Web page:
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Total Crap: 7.69%

2 reviews, 1 rating

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by Eric Lefenfeld

"Our the middle, front, and back of our street."
3 stars

SCREENED AT FANTASTIC FEST 2013: The comet is the most marginalized of otherworldly cinematic threats, the red-headed stepchild forever standing in the shadow of more asteroids and alien invasions than one can count. Perhaps it's rooted in the ancient suspicion of comets as harbingers of doom, but they tend to bring forth threats that mine a richer vein than just any old giant meteor. Space vampires, worldwide vaporization, and sentient/homicidal vehicles all have comets as their shared source, so it's a shame to see that the sub-genre has been relatively dormant in recent years, and for no particularly good reason. It's a pleasant surprise, then, to see a smaller film like "Coherence" not only pick up the comet gauntlet, but actually craft a grounded and (mostly) clever tale of creeping paranoia.

It all begins with a dinner party amongst a group of friends -- friendships, of course, that are rife with unspoken tension. (Has there ever been a dinner party in a film that doesn’t include at least one buried secret?) A comet passes overhead, as scheduled. Not quite as planned is the loss of power and the mysterious cracking of several cell phone faces. There’s one house nearby that still has power, so a couple of the party-goers head over to investigate. They return a short while later, visibly shaken and eventually revealing that the house they went to visit is somehow the same house from which they came, complete with different versions of themselves sitting inside. To say much more is to ruin some of the surprises in store, but fans of a certain cardboard box-centric episode of "Futurama" should have some idea of where the story proceeds.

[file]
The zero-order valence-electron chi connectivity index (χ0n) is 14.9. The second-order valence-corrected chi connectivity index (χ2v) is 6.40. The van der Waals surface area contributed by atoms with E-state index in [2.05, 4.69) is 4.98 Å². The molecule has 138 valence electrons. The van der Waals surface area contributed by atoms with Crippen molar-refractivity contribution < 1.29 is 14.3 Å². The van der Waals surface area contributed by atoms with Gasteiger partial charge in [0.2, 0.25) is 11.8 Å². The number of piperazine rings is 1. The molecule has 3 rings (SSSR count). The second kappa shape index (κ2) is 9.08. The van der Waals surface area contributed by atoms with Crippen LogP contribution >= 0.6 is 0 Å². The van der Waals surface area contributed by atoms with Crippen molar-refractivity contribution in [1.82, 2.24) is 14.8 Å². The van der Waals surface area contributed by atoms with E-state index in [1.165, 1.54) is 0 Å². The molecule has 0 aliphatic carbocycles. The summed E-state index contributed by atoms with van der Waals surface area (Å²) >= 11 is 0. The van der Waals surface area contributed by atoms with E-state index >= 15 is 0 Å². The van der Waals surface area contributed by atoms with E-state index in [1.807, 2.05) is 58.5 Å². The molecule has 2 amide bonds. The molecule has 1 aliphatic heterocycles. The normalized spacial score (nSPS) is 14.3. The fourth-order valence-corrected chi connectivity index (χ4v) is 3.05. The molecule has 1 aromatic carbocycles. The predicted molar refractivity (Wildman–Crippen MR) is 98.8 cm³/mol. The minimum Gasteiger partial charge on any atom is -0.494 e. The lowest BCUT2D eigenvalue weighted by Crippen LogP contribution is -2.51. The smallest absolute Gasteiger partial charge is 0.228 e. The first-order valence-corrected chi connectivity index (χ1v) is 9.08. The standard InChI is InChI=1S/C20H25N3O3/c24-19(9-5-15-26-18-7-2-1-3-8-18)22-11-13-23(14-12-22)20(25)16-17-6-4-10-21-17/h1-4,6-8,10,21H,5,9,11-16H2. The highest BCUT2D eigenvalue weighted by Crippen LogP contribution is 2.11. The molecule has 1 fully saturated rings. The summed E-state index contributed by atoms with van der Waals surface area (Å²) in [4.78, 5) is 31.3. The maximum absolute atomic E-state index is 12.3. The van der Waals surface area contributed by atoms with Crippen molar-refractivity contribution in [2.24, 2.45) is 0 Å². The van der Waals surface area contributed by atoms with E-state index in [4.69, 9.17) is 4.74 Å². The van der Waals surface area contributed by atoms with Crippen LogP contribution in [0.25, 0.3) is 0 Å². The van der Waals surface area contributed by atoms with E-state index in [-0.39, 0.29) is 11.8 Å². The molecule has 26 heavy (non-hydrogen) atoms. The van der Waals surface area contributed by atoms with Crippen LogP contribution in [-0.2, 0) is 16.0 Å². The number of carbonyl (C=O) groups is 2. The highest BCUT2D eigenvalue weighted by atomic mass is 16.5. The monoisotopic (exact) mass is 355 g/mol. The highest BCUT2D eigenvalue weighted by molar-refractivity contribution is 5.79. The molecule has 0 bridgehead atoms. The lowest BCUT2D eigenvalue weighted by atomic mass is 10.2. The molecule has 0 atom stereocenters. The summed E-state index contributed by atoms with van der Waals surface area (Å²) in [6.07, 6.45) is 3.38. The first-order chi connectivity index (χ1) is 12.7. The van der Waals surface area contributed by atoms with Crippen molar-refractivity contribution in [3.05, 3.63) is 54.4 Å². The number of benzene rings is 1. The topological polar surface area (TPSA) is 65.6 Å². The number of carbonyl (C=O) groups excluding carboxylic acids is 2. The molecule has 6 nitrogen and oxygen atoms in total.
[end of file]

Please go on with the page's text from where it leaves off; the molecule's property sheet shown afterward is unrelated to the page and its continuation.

Each character tends to embody a standard archetype: the shrill, chemically adjusted older woman and her too-inquisitive know-it-all husband; the level-headed ingenue who takes the initial steps in figuring out what’s going on; the would-be seductress; and the washed-up alcoholic TV star ("Buffy the Vampire Slayer" alum Nicholas Brendon gamely playing a thinly-veiled version of himself). However, there’s a flowing natural quality to the dialogue (a good chunk of which is overlapping, which would be the case at a party) over the course of the first act that softens these roughly drawn stereotypes into something human. It’s a touch that pays off when paranoia about each others’ identities kicks in and some start behaving in less than admirable ways. These might not be the most sympathetic folks around, but so what? It’s always bothersome when relatability, or lack thereof, is used as a caveat in judging fictional characters. Fact is, there are unlikeable people in the world -- not every movie can (or should) be about Atticus Finch.